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Navier-Stokes Eqs.


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Chapman and Cowling's The Mathematical Theory of Non-Uniform Gases has a derivation based on kinetic theory of gases


Batchelor's An Introduction to Fluid Dynamics has a good derivation, as does Bird, Stewart and Lightfoot's Transport Phenomena.


In fact, any fluid mechanics book that covers the more mathematical side of the subject -- as opposed to the "rules of thumb" side of the subject like pump sizing and estimating pressure drop in a pipe based on a chart of friction factors, etc -- all of which is very important, don't get me wrong, it just isn't related to the mathematical/differential equation side of fluid mechanics -- will have a decent derivation. The wikipedia derivation isn't all the great, unless you already know it. Definitely try the Bird, Stewart, and Lightfoot reference.

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  • 7 years later...

When I was in college, I derived the Navier-Stokes equations beginning with Pascal's Principles. While I'm certainly not up for delivering my full 10 page derivation tonight, let's see If I can give ya the basics.


First, understand that we need to derive an equation of motion for a fluid, that is F=ma. Beginning with the definition for pressure we have, P=F/A thus F=PA. Let's take an outward unit normal vector to a circle, and call it df. df has the unit of area, so we can now integrate P dot df. Applying the divergence theorem tells us that we now have an integral with respect to Volume of the pressure gradient. (this should be a negative quantitity so that pressure decreases as area increases). Now that we have a force, the negative pressure gradient, let's see what we can do with the RHS of F=ma.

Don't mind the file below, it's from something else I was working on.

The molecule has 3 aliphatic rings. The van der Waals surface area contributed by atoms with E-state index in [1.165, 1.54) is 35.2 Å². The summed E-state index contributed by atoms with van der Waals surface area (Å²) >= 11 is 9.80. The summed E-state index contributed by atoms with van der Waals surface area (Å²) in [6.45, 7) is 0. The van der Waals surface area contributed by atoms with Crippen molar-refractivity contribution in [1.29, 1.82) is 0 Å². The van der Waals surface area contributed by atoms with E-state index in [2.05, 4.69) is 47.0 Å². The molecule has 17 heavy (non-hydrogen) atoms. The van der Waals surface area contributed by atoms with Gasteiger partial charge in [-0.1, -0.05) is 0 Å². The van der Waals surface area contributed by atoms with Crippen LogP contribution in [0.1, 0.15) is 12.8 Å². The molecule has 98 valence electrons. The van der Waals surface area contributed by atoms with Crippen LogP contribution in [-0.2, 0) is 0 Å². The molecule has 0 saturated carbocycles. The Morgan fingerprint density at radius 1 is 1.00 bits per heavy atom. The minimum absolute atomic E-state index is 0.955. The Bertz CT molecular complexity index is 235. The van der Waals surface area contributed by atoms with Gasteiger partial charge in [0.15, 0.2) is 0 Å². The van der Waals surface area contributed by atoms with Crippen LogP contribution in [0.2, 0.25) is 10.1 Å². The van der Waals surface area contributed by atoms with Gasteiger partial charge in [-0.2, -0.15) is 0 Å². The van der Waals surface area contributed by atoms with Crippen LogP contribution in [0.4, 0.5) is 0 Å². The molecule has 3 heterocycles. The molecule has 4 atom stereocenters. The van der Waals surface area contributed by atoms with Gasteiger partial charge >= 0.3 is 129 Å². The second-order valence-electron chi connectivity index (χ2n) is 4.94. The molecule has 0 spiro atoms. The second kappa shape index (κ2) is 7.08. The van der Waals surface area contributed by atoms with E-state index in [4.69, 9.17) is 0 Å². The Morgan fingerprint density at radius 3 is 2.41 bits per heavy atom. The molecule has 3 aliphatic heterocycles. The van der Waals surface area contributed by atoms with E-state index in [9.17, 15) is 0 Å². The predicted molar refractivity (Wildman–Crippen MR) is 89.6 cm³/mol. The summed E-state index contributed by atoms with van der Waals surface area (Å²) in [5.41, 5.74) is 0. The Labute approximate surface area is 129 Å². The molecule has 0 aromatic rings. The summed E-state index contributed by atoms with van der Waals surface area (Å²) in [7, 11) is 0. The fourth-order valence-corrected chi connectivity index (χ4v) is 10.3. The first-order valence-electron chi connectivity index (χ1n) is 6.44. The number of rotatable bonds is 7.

If I let my Volume be a unit volume, then because density equals mass over volume, I can say that our mass is equal to density or rho=m/V. Really, all that's left is to find the acceleration(s). This is where it gets tricky for most people. What I'll need are two accelerations, one to explain the motion of the fluid as a whole, and one to explain the motion of fluid particles. The acceleration of the fluid as a whole will simply be a temporal derivative of velocity, delta v over delta times dt, where delta indicates a partial derivative.


Finding the acceleration of fluid particles, requires that I define a displacement between those particles, call it dr. Because we are dealing with particles in space, I want something that is capable of explaining that situation. Divergence will suit our needs perfectly. This divergence will act parallel to our velocity field (or velocity profile if you prefer). So you should have (grad dot dr)v. Applying the chain rule from multivariable calculus here gives the "material derivative" (our change in velocity associated with the particles in the fluid), I like to think of it as the spatial derivative. You should find that it is equal to (grad dot v)v. Thus the acceleration, dv/dt of the whole mess is: dv/dt=delta v over delta t + (grad dot v)v. Finally we can allow an external body force to act on our system (such as gravity or a centrifugal force). We'll denote this with a lower case f, and put the whole equation together.